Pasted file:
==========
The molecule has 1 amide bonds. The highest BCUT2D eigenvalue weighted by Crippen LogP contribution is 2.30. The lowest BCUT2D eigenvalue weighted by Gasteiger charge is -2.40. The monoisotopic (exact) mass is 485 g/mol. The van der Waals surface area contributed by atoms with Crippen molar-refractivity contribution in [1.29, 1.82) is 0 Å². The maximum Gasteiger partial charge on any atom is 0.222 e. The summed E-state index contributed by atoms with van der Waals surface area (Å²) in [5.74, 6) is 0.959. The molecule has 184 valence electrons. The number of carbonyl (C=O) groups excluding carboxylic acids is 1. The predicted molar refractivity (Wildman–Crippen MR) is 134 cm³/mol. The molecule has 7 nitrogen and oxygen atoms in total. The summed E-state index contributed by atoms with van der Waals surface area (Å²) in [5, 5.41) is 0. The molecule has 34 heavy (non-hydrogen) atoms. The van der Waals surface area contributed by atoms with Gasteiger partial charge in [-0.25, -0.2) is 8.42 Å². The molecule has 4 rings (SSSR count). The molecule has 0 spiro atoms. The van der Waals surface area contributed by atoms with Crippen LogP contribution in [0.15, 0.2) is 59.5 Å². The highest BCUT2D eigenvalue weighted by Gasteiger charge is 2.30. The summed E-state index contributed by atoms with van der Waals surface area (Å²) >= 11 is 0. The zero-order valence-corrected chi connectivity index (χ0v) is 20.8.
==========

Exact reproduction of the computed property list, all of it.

The molecule has 1 amide bonds. The highest BCUT2D eigenvalue weighted by Crippen LogP contribution is 2.30. The lowest BCUT2D eigenvalue weighted by Gasteiger charge is -2.40. The monoisotopic (exact) mass is 485 g/mol. The van der Waals surface area contributed by atoms with Crippen molar-refractivity contribution in [1.29, 1.82) is 0 Å². The maximum Gasteiger partial charge on any atom is 0.222 e. The summed E-state index contributed by atoms with van der Waals surface area (Å²) in [5.74, 6) is 0.959. The molecule has 184 valence electrons. The number of carbonyl (C=O) groups excluding carboxylic acids is 1. The predicted molar refractivity (Wildman–Crippen MR) is 134 cm³/mol. The molecule has 7 nitrogen and oxygen atoms in total. The summed E-state index contributed by atoms with van der Waals surface area (Å²) in [5, 5.41) is 0. The molecule has 34 heavy (non-hydrogen) atoms. The van der Waals surface area contributed by atoms with Gasteiger partial charge in [-0.25, -0.2) is 8.42 Å². The molecule has 4 rings (SSSR count). The molecule has 0 spiro atoms. The van der Waals surface area contributed by atoms with Crippen LogP contribution in [0.15, 0.2) is 59.5 Å². The highest BCUT2D eigenvalue weighted by Gasteiger charge is 2.30. The summed E-state index contributed by atoms with van der Waals surface area (Å²) >= 11 is 0. The zero-order valence-corrected chi connectivity index (χ0v) is 20.8.